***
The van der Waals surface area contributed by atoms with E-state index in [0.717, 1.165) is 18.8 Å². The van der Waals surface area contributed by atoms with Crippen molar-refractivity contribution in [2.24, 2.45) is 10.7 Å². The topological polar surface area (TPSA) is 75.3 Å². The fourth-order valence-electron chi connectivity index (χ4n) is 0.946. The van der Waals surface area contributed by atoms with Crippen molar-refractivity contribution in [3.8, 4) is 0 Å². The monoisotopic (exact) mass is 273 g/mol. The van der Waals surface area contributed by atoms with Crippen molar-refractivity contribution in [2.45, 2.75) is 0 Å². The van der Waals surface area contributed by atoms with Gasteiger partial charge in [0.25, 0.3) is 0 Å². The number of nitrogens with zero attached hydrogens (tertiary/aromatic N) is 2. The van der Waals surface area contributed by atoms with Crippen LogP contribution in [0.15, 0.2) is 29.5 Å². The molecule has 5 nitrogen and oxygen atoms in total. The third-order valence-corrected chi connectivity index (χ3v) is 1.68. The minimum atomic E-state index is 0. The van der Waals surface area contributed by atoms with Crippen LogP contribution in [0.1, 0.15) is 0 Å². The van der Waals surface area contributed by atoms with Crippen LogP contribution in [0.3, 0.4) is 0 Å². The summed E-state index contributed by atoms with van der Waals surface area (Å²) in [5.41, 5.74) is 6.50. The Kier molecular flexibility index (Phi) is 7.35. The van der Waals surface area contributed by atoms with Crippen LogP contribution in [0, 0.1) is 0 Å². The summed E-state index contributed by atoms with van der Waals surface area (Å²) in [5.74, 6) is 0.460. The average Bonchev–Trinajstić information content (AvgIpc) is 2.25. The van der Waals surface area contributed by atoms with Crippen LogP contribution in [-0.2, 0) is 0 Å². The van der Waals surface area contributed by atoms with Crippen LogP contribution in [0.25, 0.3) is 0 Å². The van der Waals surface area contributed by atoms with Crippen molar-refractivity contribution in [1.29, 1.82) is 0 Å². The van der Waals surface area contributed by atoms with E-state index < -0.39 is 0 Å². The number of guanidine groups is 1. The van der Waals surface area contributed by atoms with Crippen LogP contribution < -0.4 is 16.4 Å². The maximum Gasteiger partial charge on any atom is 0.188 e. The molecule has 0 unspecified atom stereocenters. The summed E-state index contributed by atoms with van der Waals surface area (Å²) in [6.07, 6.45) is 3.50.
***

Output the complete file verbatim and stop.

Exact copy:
The van der Waals surface area contributed by atoms with E-state index in [0.717, 1.165) is 18.8 Å². The van der Waals surface area contributed by atoms with Crippen molar-refractivity contribution in [2.24, 2.45) is 10.7 Å². The topological polar surface area (TPSA) is 75.3 Å². The fourth-order valence-electron chi connectivity index (χ4n) is 0.946. The van der Waals surface area contributed by atoms with Crippen molar-refractivity contribution in [3.8, 4) is 0 Å². The monoisotopic (exact) mass is 273 g/mol. The van der Waals surface area contributed by atoms with Crippen molar-refractivity contribution in [2.45, 2.75) is 0 Å². The van der Waals surface area contributed by atoms with Gasteiger partial charge in [0.25, 0.3) is 0 Å². The number of nitrogens with zero attached hydrogens (tertiary/aromatic N) is 2. The van der Waals surface area contributed by atoms with Crippen LogP contribution in [0.15, 0.2) is 29.5 Å². The molecule has 5 nitrogen and oxygen atoms in total. The third-order valence-corrected chi connectivity index (χ3v) is 1.68. The minimum atomic E-state index is 0. The van der Waals surface area contributed by atoms with Crippen LogP contribution in [0.1, 0.15) is 0 Å². The van der Waals surface area contributed by atoms with Crippen LogP contribution in [0.3, 0.4) is 0 Å². The summed E-state index contributed by atoms with van der Waals surface area (Å²) in [5.41, 5.74) is 6.50. The Kier molecular flexibility index (Phi) is 7.35. The van der Waals surface area contributed by atoms with Crippen LogP contribution in [0, 0.1) is 0 Å². The summed E-state index contributed by atoms with van der Waals surface area (Å²) in [5.74, 6) is 0.460. The average Bonchev–Trinajstić information content (AvgIpc) is 2.25. The van der Waals surface area contributed by atoms with Crippen LogP contribution in [-0.2, 0) is 0 Å². The van der Waals surface area contributed by atoms with Crippen LogP contribution in [0.25, 0.3) is 0 Å². The van der Waals surface area contributed by atoms with Crippen molar-refractivity contribution in [1.29, 1.82) is 0 Å². The van der Waals surface area contributed by atoms with E-state index < -0.39 is 0 Å². The number of guanidine groups is 1. The van der Waals surface area contributed by atoms with Crippen LogP contribution < -0.4 is 16.4 Å². The maximum Gasteiger partial charge on any atom is 0.188 e. The molecule has 0 unspecified atom stereocenters. The summed E-state index contributed by atoms with van der Waals surface area (Å²) in [6.07, 6.45) is 3.50.